Dogs instinctively kick the grass and earth around after toileting to communicate with other dogs. Scratching leaves a visual mark on the ground, and they can distribute the odour from the scent glands in their paws, their urine or excrement with any fellow canines who may come along!
Take your dog to the toilet area several times daily (every two to three hours to start) on a leash. Do so especially after waking up, five to ten minutes after eating a meal, after greeting new people, after active play and right before you go to bed.
Every two hours take your dog to the place you where you want the toileting to occur and stay with them for a few minutes.
When your dog toilets, praise them and/or give them tasty dog treats before taking them back inside. If not, go back inside and watch carefully. Do not spend too much time waiting for your dog to perform. Five or ten minutes is sufficient. If nothing is produced during that time, it was possibly a false alarm. Bring them back inside and watch them for another five minutes and again watch for signs of needing to toilet.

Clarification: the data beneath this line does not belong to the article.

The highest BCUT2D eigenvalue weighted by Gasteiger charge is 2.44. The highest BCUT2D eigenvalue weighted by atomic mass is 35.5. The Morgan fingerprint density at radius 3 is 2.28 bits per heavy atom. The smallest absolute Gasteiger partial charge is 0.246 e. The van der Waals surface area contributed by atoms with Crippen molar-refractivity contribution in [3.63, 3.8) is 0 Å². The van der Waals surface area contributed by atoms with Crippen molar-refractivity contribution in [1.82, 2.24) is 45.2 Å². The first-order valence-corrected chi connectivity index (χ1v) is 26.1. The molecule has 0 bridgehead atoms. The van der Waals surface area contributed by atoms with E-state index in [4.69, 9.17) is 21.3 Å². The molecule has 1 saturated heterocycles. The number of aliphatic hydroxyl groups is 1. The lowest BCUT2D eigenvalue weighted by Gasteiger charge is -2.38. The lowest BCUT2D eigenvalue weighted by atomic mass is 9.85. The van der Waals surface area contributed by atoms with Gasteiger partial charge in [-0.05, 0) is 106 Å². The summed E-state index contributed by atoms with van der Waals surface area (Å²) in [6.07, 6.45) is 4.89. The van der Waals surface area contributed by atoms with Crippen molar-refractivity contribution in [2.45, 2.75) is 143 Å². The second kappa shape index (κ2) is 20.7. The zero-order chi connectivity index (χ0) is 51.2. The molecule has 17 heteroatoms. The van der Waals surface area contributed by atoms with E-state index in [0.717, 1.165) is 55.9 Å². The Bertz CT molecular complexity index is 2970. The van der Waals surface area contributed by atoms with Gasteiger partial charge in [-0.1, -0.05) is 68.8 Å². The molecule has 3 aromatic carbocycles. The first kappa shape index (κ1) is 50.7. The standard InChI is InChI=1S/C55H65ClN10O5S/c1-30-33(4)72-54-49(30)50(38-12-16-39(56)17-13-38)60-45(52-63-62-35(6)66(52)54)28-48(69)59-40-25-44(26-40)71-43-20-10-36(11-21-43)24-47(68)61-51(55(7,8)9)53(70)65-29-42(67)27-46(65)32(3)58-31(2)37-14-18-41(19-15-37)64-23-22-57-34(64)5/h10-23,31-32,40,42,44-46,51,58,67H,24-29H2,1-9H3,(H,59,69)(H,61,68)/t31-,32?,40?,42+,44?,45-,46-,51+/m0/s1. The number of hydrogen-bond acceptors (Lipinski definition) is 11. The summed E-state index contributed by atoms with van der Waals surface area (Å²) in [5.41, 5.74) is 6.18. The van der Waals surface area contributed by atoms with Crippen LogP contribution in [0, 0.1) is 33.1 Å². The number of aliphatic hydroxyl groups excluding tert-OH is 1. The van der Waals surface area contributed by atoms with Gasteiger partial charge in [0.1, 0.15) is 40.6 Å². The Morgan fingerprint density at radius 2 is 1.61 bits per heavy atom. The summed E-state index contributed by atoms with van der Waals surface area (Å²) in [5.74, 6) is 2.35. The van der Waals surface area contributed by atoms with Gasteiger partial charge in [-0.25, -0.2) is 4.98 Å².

It is important to supervise your new puppy when they are in the house; make sure that you are able to watch for signs of toileting at all times.
To encourage a more predictable pattern to your dog’s toilet habits, make sure that you implement a regular schedule for your dog’s meals.
To make it easier for your dog to make it through the night without having to toilet, schedule the last feeding before 6:00PM.
You can teach your dog to go to the toilet on command. When you take your dog to the toilet area and the search begins for the right spot, say a cue phrase or word such as “hurry up”, “do your business” or something similar. Soon your dog will link the phrase with toileting.
If you do have to leave them unsupervised for a period of time, it’s best to keep them confined to a tiled area that can be easily cleaned.
The key to training is to take every opportunity to mark and reward good behaviour. Like us, our animals then know good behaviours get us lots of praise and treats!